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How Chicago's 1943 Initial Subway Was Built

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Car lengths in the State Street Subway....Here's more info on Harrison platform: 655 ft. (13 car lengths) Others: Clybourn, Chicago, Grand, 511 ft.; Lake to Congress, 3430 ft.; Roosevelt 556 ft. About five days ago while posting about Harrison station, I was questioned about my use of “moles” and the questioner was correct….”moles” is mostly used referring to “TBM”: tunnel boring machines. Chicago subways were not built using TBMs. I’ve checked and I still don’t know where I found the term “moles” used with Chicago construction. It too cold to go to the four libraries I used. Many sources use the term “shields”…a protection covering tunnel mining. But Chicago uses a shield that actually moved, actually dug out the clay; maybe a writer used the shield movement as justification for using “mole.” "Popular Mechanics" described Chicago’s machine as “cutter machines”, “biscuit cutter”, and told its operation: “biscuit cutter, twenty-five feet three and one-half in diameter”), four CUTTER machines, one for each tube, two in the State St. Subway and the Dearborn-Lake-Milwaukee Subway, exert 200-ton push, 4800 tons of pressure. Miners lop off the clay forced through the six holes of the machine. Worker didn’t to the mining, the cutter machines did. Where the cutters were used the tube has the circular shape. In the State St. subway, the cutters were used from 11th St. north to the river. Navigation the cutter shields through the curves at Dearborn and Lake St. in Subway #2 was difficult. North of the river, traditional mining was used, all the way past North & Clybourn. Workers used knives slapping into the clay and letting a power-operated winch pull the wire through, curling off a long slab of mud for the mockers to heave into cars for transport. Where this type of mining was used the tube has the horseshoe-shape. Except for the river crossing which was made in a dry-dock and floated, the remainder was built by cut-and-cover method including stations and mezzanines, tubes near the entrances, the crossover at Grand and the “Y” connection. The Clybourn crossover was hand mined.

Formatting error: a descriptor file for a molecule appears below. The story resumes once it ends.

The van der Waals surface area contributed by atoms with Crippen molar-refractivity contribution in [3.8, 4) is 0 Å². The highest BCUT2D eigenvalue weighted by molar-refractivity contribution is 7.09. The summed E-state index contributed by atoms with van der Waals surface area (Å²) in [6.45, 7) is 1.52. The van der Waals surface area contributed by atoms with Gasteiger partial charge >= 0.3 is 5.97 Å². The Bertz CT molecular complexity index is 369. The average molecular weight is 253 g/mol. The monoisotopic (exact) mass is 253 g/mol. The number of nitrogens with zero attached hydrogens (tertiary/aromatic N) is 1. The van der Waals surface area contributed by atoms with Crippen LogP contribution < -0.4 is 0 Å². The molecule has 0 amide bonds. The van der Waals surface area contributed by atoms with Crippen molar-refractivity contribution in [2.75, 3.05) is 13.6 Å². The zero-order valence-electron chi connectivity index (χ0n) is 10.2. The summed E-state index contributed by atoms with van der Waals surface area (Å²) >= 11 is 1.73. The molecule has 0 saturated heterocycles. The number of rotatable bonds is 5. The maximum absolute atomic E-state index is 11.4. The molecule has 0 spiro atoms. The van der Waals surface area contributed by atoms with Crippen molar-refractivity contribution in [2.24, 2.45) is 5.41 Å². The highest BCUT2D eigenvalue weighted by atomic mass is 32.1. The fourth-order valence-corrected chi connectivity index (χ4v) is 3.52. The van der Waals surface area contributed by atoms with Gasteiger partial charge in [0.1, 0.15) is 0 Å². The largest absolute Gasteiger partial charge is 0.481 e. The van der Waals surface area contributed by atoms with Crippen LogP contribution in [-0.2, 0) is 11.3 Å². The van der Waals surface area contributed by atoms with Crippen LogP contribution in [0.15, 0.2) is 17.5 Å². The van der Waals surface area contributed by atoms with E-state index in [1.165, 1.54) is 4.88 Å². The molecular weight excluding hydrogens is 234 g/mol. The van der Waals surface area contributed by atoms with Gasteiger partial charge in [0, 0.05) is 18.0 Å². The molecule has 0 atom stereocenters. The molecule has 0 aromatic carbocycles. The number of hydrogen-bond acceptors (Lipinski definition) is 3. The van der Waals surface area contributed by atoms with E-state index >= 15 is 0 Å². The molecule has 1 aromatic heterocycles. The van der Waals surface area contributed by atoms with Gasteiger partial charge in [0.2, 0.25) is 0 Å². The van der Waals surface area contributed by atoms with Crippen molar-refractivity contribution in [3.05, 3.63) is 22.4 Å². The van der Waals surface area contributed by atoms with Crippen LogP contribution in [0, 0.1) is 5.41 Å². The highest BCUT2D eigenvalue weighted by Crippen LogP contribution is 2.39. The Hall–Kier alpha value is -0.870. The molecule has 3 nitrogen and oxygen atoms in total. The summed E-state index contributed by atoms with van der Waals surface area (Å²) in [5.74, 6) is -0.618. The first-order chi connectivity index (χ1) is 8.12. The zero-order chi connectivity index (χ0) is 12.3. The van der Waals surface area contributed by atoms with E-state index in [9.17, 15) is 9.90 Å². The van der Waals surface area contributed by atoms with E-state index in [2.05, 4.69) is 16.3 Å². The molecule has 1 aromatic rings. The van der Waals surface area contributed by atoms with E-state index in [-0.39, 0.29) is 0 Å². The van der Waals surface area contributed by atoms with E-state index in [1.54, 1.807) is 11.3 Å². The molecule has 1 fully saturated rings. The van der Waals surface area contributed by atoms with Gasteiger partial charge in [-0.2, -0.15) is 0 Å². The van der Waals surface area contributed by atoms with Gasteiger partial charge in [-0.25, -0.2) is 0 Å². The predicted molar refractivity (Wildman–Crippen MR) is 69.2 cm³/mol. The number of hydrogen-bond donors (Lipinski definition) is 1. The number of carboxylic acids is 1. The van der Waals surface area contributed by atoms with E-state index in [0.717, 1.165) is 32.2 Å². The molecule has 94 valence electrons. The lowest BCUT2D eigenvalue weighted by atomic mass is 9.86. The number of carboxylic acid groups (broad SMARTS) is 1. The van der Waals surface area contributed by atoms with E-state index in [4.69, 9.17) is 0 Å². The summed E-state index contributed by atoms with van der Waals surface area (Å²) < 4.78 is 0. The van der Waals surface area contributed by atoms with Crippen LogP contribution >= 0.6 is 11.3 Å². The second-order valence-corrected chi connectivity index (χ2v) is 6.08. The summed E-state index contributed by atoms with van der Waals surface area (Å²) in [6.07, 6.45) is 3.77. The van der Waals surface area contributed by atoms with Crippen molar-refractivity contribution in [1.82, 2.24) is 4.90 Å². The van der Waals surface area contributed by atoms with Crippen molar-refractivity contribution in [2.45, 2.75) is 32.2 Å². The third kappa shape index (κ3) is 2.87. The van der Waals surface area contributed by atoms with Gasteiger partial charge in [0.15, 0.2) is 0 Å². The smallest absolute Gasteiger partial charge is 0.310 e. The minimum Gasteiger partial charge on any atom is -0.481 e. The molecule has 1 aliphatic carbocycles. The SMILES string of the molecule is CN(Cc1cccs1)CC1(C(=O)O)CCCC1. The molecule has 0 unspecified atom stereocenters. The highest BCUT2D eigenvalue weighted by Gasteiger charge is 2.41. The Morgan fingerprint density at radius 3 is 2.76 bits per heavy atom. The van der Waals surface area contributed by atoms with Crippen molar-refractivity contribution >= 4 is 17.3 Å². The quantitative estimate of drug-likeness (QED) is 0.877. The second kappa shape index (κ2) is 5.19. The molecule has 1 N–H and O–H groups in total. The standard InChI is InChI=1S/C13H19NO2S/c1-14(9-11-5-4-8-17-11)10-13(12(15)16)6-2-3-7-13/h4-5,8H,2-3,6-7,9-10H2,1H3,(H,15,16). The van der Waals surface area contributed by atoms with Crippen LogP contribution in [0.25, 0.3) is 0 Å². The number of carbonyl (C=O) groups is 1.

1970437_10152854180112080_141673873_n_2.

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Photo staged using actors, 1943, shows brand new construction, shows tube mined using cutter. not opened yet.

Photo NB at Lake shows tube mined using cutter. Noise panels cover the circular wall shape.
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Photo SB at Chicago shows mining tube with horseshoe-shape.
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Photo SB at Roovevelt show box-shape and flat ceiling where cut-in-cover was used.

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Chicago was last in building subways but it doesn't mean there was no plans and ideas. In 1938, the city forwarded a plan for a four track subway under State St. and two east-west streetcar subways. The Federal rejected but offered their own plan: Program 1....Build a two-track subway under State, Division, and Clybourn. Build a second subway under Dearborn south to Adams and under Lake west of Halsted. The "L" would link Logan Square and Humbolt Park into the Lake St. The city rejected this. The Federals offered Program 2...Build the State subway. Build a second subway, under Dearborn, Lake and out under Milwaukee connecting with the "L" after Division. The city agreed. In 1940, the Feds and the city agreed to extend the Dearborn south to a terminal under a "new" Congress St. Harold I. Ickes, in 1938, was administrator of Public Works Administration and had his name on the housing project that used to be at Cermak and State across from the newly opened Green line station.

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I wonder what Chicago's quality of life would have been like had this plan been fully realized. 

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2 hours ago, CTA5750 said:

I wonder what Chicago's quality of life would have been like had this plan been fully realized. 

The Milwaukee Express train tunnels to O'Hare would have been a real game changer. A southeast subway would have been great too.

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26 minutes ago, artthouwill said:

The Milwaukee Express train tunnels to O'Hare would have been a real game changer. A southeast subway would have been great too.

Ah man, just imagine if we had like a 4 tracked blue line from O'Hare to UIC with stops at Rosemont, Jeff Park, Logan Square, Damen then the dearborn subway, maaaaan

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